Research In Motion Ltd.’s pricing power with carriers shows signs of slipping after the BlackBerry maker was forced to cut subscriber service fees as demand for its smartphones in emerging markets slows.
Chief Executive Officer Thorsten Heins, who will introduce the BlackBerry 10 operating system next month, told analysts on a Dec. 20 conference call that RIM faces pressure to reduce fees to “stay relevant in our markets.” The Waterloo, Ontario-based company dropped the most in more than four years on Dec. 21 in Toronto.
Before the arrival of Apple Inc.’s iPhone, carriers were willing to absorb the monthly subscriber fee to tap into BlackBerry’s sales momentum and its data compression technology that ate up relatively little bandwidth. Both those advantages are disappearing with iPhones outselling BlackBerrys and RIM’s new devices set to use much more data, said Avi Silver, a Credit Agricole Securities analyst.
“RIM’s high-margin services revenue stream is slated to come under significant pressure as operators push back on sharing data revenue,” said Silver, who is based in New York and rates RIM a sell.
The pushback from carriers comes as new data suggests BlackBerry demand is slowing in markets such as India. Emerging markets have helped RIM shore up sales as consumers elsewhere wait for BlackBerry 10 phones due to go on sale in February, or flock to the iPhone 5.
Sales in the U.S., U.K. and Canada dropped by 53 percent last quarter from a year earlier to $949 million, according to a Dec. 21 company filing. Revenue from the rest of the world including markets like Nigeria and Indonesia, where BlackBerry is the No. 1 ranked smartphone, fell 44 percent to $1.78 billion. RIM doesn’t provide further breakdowns of country or regional sales.
RIM is set to finish 2012 with a 4.7 percent share of the global market, compared with almost 90 percent for Apple and Google Inc.’s Android software combined, according to research firm IDC.
RIM fell 2.8 percent to $10.61 in New York after plunging 23 percent on Dec. 21, the biggest drop since Sept. 26, 2008. RIM had initially risen in extended trading after the company’s third-quarter earnings report on Dec. 20, when RIM topped sales estimates and reported a smaller loss than analysts projected.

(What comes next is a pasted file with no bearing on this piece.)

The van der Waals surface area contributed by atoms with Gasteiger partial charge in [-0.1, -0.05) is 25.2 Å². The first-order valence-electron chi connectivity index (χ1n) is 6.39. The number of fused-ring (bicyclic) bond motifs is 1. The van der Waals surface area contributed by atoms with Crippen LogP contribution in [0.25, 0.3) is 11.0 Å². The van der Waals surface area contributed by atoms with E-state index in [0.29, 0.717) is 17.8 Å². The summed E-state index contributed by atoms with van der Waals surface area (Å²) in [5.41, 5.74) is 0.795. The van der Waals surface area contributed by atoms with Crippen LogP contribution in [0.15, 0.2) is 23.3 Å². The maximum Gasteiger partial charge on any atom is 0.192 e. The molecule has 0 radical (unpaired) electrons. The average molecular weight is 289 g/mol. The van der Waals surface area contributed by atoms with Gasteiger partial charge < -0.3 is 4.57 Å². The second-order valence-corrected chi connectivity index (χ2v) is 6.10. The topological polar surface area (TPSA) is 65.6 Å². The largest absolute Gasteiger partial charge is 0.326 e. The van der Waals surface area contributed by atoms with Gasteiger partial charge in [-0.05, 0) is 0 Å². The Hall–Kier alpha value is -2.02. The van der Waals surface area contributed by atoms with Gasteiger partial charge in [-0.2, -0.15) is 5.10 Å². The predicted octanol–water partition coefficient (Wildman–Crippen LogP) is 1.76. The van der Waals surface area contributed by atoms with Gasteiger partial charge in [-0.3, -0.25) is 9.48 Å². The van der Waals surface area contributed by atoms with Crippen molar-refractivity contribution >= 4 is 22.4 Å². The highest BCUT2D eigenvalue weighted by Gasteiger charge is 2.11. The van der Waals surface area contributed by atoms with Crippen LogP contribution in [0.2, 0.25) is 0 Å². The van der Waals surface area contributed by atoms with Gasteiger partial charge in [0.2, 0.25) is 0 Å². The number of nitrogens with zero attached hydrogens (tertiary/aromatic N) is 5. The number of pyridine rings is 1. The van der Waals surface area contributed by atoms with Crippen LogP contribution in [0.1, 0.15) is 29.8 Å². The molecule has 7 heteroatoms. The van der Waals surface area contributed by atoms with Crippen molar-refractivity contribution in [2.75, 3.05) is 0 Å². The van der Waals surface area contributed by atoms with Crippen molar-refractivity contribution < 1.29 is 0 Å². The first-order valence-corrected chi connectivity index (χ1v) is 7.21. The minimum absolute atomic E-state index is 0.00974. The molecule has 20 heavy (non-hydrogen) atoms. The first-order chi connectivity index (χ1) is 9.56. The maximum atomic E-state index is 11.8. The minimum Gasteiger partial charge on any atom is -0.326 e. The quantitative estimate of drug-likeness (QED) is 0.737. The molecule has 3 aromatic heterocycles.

The stock had doubled in the three-month run-up to the earnings report on growing optimism for BlackBerry 10. More than 150 carriers are now testing BlackBerry 10 phones, which RIM will publicly debut on Jan. 30 in six cities worldwide.
Major carriers are reluctant to discuss their negotiations with RIM over service fees. Torod Neptune, a spokesman for Verizon Wireless, the largest U.S. mobile-phone carrier, declined to comment on fees it pays RIM, as did Brad Burns, a spokesman for no. 2 carrier AT&T. Spokesmen for Canada’s three largest wireless operators, BCE Inc., Rogers Communications Inc. and Telus Corp., also declined to comment.
Subscribers who want enhanced services, including advanced security, will continue to pay a fee, while others who don’t use such services “are expected to generate less or no service revenue,” Heins said on the conference call. RIM said it will give details on the new fees when BlackBerry 10 services are introduced.
RIM’s hesitancy to share details suggest that it’s still negotiating with carriers over fees for current BlackBerry 7 customers and the billing mechanism for BlackBerry 10, said James Faucette, an analyst at Pacific Crest Securities LLC. That is “good news” as it “may help RIM preserve at least part of the services revenue stream,” said Faucette, who rates RIM the equivalent of a sell.
Service fees accounted for $974 million in sales last quarter, or 36 percent of total sales of $2.73 billion. Given RIM’s 79 million subscribers and assuming that revenue on an annualized basis, RIM gets about $4 per subscriber a month. The company does not disclose its subscriber fee, said Nick Manning, a RIM spokesman.
“It’s changing and it’s under pressure,” Steven Li, a Raymond James analyst, said of RIM’s services model. Li, who rates RIM the equivalent of a hold, estimates the revenue decline will range from 34 percent to 67 percent.
The services business was the most profitable unit at RIM, if not the only one, said Kevin Stadtler, president of Fort Worth, Texas-based Stadtler Capital Management, which owns about 40,000 RIM shares.
“There’s going to be a revenue reset,” he said.